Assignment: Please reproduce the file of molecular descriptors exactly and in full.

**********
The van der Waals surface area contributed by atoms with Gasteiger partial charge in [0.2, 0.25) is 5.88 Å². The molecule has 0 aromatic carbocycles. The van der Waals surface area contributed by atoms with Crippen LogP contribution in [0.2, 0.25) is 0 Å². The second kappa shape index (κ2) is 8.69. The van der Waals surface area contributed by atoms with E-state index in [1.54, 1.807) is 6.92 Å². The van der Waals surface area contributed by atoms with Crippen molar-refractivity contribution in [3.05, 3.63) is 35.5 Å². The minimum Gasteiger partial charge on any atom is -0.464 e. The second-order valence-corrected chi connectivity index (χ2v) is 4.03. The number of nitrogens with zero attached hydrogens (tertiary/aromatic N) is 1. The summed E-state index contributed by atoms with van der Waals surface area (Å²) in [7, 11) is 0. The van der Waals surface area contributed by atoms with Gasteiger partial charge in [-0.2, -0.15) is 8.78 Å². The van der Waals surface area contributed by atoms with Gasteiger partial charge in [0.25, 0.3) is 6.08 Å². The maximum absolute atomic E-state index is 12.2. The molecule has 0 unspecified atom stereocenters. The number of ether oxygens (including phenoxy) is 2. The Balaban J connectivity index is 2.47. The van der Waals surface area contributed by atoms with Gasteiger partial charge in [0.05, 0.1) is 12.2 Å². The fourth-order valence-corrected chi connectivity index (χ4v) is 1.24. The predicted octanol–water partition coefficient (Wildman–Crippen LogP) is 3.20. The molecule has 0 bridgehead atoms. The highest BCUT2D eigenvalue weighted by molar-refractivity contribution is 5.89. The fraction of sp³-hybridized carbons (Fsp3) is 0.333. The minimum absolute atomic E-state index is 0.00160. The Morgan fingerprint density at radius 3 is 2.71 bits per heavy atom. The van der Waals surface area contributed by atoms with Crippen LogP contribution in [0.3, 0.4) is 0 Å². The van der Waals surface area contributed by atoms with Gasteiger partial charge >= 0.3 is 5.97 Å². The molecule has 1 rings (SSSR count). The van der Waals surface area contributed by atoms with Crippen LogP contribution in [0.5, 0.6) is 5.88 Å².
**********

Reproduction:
The van der Waals surface area contributed by atoms with Gasteiger partial charge in [0.2, 0.25) is 5.88 Å². The molecule has 0 aromatic carbocycles. The van der Waals surface area contributed by atoms with Crippen LogP contribution in [0.2, 0.25) is 0 Å². The second kappa shape index (κ2) is 8.69. The van der Waals surface area contributed by atoms with E-state index in [1.54, 1.807) is 6.92 Å². The van der Waals surface area contributed by atoms with Crippen molar-refractivity contribution in [3.05, 3.63) is 35.5 Å². The minimum Gasteiger partial charge on any atom is -0.464 e. The second-order valence-corrected chi connectivity index (χ2v) is 4.03. The number of nitrogens with zero attached hydrogens (tertiary/aromatic N) is 1. The summed E-state index contributed by atoms with van der Waals surface area (Å²) in [7, 11) is 0. The van der Waals surface area contributed by atoms with Gasteiger partial charge in [-0.2, -0.15) is 8.78 Å². The van der Waals surface area contributed by atoms with Gasteiger partial charge in [0.25, 0.3) is 6.08 Å². The maximum absolute atomic E-state index is 12.2. The molecule has 0 unspecified atom stereocenters. The number of ether oxygens (including phenoxy) is 2. The Balaban J connectivity index is 2.47. The van der Waals surface area contributed by atoms with Gasteiger partial charge in [0.05, 0.1) is 12.2 Å². The fourth-order valence-corrected chi connectivity index (χ4v) is 1.24. The predicted octanol–water partition coefficient (Wildman–Crippen LogP) is 3.20. The molecule has 0 bridgehead atoms. The highest BCUT2D eigenvalue weighted by molar-refractivity contribution is 5.89. The fraction of sp³-hybridized carbons (Fsp3) is 0.333. The minimum absolute atomic E-state index is 0.00160. The Morgan fingerprint density at radius 3 is 2.71 bits per heavy atom. The van der Waals surface area contributed by atoms with Crippen LogP contribution in [0.3, 0.4) is 0 Å². The van der Waals surface area contributed by atoms with Gasteiger partial charge >= 0.3 is 5.97 Å². The molecule has 1 rings (SSSR count). The van der Waals surface area contributed by atoms with Crippen LogP contribution in [0.5, 0.6) is 5.88 Å².